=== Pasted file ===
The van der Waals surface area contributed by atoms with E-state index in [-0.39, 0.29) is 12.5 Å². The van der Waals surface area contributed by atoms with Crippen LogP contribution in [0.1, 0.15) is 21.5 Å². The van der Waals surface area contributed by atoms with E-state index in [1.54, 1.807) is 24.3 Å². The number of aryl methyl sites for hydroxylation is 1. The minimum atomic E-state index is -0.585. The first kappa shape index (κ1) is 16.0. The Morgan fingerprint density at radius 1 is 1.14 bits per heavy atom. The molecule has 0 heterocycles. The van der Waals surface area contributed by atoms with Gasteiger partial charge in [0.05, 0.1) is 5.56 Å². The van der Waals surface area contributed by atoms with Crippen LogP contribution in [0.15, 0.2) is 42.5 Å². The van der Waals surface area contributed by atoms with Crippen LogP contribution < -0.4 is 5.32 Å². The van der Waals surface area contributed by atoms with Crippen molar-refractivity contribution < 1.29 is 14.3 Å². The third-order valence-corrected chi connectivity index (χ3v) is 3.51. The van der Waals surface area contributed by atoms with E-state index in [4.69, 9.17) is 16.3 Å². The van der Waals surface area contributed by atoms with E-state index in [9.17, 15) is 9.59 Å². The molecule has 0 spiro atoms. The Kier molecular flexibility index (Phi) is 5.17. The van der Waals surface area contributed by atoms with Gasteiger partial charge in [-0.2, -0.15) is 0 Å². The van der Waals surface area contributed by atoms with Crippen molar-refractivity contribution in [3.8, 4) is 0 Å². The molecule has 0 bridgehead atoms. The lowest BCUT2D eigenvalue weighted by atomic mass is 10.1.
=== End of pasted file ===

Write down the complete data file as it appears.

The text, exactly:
The van der Waals surface area contributed by atoms with E-state index in [-0.39, 0.29) is 12.5 Å². The van der Waals surface area contributed by atoms with Crippen LogP contribution in [0.1, 0.15) is 21.5 Å². The van der Waals surface area contributed by atoms with E-state index in [1.54, 1.807) is 24.3 Å². The number of aryl methyl sites for hydroxylation is 1. The minimum atomic E-state index is -0.585. The first kappa shape index (κ1) is 16.0. The Morgan fingerprint density at radius 1 is 1.14 bits per heavy atom. The molecule has 0 heterocycles. The van der Waals surface area contributed by atoms with Gasteiger partial charge in [0.05, 0.1) is 5.56 Å². The van der Waals surface area contributed by atoms with Crippen LogP contribution in [0.15, 0.2) is 42.5 Å². The van der Waals surface area contributed by atoms with Crippen LogP contribution < -0.4 is 5.32 Å². The van der Waals surface area contributed by atoms with Crippen molar-refractivity contribution < 1.29 is 14.3 Å². The third-order valence-corrected chi connectivity index (χ3v) is 3.51. The van der Waals surface area contributed by atoms with E-state index in [4.69, 9.17) is 16.3 Å². The van der Waals surface area contributed by atoms with E-state index in [9.17, 15) is 9.59 Å². The molecule has 0 spiro atoms. The Kier molecular flexibility index (Phi) is 5.17. The van der Waals surface area contributed by atoms with Gasteiger partial charge in [-0.2, -0.15) is 0 Å². The van der Waals surface area contributed by atoms with Crippen molar-refractivity contribution in [3.8, 4) is 0 Å². The molecule has 0 bridgehead atoms. The lowest BCUT2D eigenvalue weighted by atomic mass is 10.1.